'Disagreement with parents not disrespect'

At the launch of a book, Smriti Irani spoke about how respecting diametrically opposing views keeps families together, her secret to balancing work and motherhood, and more

Stressing that disagreement with parents is not disrespect, Women and Child Development Minister Smriti Irani recently said that respecting diametrically opposing views is what keeps families together.

"Parents should not consider it a disrespect if their children disagree with them. Indeed, diametrically views should not be disrespected," she said at the formal launch here of senior journalist's "No Regrets-The Guilt-Free Woman's Guide To A Good Life".

This prompted a tongue-in-cheek question from the audience: "How would you react if one of your children decided to join the Congress?"

"I have full faith in their upbringing that they would never follow that path," the BJP leader promptly retorted.

She also debunked the notion that the government's "Beti Bacaho, Beti Padao" campaign was directed against boys and resorted to a true life story to illustrate this.

"There was this doctor in Beed (in Maharashtra) who was aborting female foetuses and feeding them to dogs to hide the evidence. If an educated individual could do this, imagine what the others would do. Obviously, practices like this had to be put an end to. But, the government can only do this much. It requires a conscious effort by society at large to achieve this," Irani explained.

Prompted largely by the author, the event, seemingly attended by more women than men, turned into a primer for balancing work and motherhood, with Irani, who has three children, "one of whom has just left for college", that things had turned out just fine" for her.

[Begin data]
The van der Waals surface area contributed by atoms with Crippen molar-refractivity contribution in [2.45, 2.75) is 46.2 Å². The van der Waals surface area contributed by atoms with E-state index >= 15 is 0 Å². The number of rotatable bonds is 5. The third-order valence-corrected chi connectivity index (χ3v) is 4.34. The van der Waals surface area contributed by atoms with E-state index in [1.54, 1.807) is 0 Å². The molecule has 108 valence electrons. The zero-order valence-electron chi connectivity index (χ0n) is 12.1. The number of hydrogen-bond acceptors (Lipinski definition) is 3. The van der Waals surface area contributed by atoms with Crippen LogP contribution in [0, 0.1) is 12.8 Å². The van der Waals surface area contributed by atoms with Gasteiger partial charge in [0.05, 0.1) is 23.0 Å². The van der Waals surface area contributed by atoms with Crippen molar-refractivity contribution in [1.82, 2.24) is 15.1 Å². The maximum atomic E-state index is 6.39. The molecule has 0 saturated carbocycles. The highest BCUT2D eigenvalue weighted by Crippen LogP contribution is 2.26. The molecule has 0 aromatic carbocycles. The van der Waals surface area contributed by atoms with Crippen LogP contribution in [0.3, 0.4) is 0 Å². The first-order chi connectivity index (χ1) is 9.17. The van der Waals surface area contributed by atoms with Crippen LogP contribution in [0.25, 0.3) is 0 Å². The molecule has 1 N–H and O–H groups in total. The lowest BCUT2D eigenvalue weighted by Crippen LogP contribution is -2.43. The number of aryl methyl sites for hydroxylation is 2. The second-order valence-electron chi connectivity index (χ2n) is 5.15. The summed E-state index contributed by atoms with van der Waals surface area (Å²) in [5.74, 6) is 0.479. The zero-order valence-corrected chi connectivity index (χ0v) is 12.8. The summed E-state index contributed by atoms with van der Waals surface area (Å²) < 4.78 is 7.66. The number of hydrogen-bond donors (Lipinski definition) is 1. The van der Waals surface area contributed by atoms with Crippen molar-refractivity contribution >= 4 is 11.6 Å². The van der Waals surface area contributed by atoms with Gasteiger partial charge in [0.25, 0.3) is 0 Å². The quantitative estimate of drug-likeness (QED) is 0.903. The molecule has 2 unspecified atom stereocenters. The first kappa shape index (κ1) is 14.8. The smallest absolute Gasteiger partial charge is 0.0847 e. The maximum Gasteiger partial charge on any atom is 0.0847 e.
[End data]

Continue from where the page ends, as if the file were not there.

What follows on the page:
What was her formula for success? In brief, come to terms with the transition, don't feel guilty about anything, be prepared for consensus ("that's one of the tricks of a working mother"), rely on yourself, schedule your day and maintain a sense of humour.

Speaking about the challenges she faced in her working life, Irani talked about an incident from the time she was the HRD minister.

A man running an educational institution against which Irani had ordered an enquiry for irregularities, walked into her office and demanded that the probe be stopped "because I know the higher-ups".

She threw him out and the man threatened to throw her out of the window if the probe was not halted.

A week later, she asked the man to come to her office. "Have you called me to apologise," the man asked. "No, I called you here to tell me that the last time you came, there were no windows in my office. This time, the CPWD (that maintains the building where the ministry is housed) has created two windows," Irani said amid much laughter from the audience.

"This is not a book that tells you what to do with your life. If I knew, hey, I would be making millions. Rather, it's a book that tells you what not to do, what to avoid, what to sidestep, what to remember, what to forget. It's a book that does so with the help of a few people I'm happy to call my friends and a few whom I have met over the course of my work," she writes.

It covers a wide sweep: From being a mother to lessons learnt from mothers, managing money to marriage, coping with pain and anger to taking ownership of their health and growing old.

"If there is one thing I learned well and in time it is this: there's no point in having regrets or feeling guilty. It's like carrying a whole lot of excess baggage and its not even monogrammed Louis Vuitton. So why bother?"

Noting that a friend once told her that the secret to a happy life is a good cook, a good driver and a good husband, she adds: "I agree. But you have to kiss many metaphorical frogs to find the perfect specimens of all."

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